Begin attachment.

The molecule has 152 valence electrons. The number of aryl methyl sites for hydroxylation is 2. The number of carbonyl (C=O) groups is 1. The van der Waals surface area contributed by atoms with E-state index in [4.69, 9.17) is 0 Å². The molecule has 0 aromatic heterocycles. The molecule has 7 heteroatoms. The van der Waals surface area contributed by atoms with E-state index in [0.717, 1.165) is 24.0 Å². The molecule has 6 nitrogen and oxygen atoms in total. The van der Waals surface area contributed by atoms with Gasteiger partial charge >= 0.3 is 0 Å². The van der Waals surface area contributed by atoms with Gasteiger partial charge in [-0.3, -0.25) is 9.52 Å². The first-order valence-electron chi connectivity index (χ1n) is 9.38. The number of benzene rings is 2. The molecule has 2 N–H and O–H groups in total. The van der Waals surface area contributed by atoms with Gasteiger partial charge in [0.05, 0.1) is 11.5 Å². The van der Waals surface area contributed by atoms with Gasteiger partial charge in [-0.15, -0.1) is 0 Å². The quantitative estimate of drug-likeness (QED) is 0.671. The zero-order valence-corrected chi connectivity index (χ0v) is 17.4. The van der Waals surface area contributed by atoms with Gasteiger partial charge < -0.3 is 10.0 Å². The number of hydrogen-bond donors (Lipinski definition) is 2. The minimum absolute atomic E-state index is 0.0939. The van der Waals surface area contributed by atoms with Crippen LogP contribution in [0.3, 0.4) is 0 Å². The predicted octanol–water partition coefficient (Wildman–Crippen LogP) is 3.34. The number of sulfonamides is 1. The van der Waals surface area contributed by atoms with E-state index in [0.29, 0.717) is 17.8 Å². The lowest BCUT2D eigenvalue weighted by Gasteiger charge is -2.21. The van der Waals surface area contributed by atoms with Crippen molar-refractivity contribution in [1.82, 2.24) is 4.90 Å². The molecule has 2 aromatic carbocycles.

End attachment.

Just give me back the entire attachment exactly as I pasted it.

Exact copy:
The molecule has 152 valence electrons. The number of aryl methyl sites for hydroxylation is 2. The number of carbonyl (C=O) groups is 1. The van der Waals surface area contributed by atoms with E-state index in [4.69, 9.17) is 0 Å². The molecule has 0 aromatic heterocycles. The molecule has 7 heteroatoms. The van der Waals surface area contributed by atoms with E-state index in [0.717, 1.165) is 24.0 Å². The molecule has 6 nitrogen and oxygen atoms in total. The van der Waals surface area contributed by atoms with Gasteiger partial charge >= 0.3 is 0 Å². The van der Waals surface area contributed by atoms with Gasteiger partial charge in [-0.3, -0.25) is 9.52 Å². The first-order valence-electron chi connectivity index (χ1n) is 9.38. The number of benzene rings is 2. The molecule has 2 N–H and O–H groups in total. The van der Waals surface area contributed by atoms with Gasteiger partial charge in [0.05, 0.1) is 11.5 Å². The van der Waals surface area contributed by atoms with Gasteiger partial charge in [-0.15, -0.1) is 0 Å². The quantitative estimate of drug-likeness (QED) is 0.671. The zero-order valence-corrected chi connectivity index (χ0v) is 17.4. The van der Waals surface area contributed by atoms with Gasteiger partial charge < -0.3 is 10.0 Å². The number of hydrogen-bond donors (Lipinski definition) is 2. The minimum absolute atomic E-state index is 0.0939. The van der Waals surface area contributed by atoms with Crippen LogP contribution in [0.3, 0.4) is 0 Å². The predicted octanol–water partition coefficient (Wildman–Crippen LogP) is 3.34. The number of sulfonamides is 1. The van der Waals surface area contributed by atoms with E-state index in [0.29, 0.717) is 17.8 Å². The lowest BCUT2D eigenvalue weighted by Gasteiger charge is -2.21. The van der Waals surface area contributed by atoms with Crippen molar-refractivity contribution in [1.82, 2.24) is 4.90 Å². The molecule has 2 aromatic carbocycles.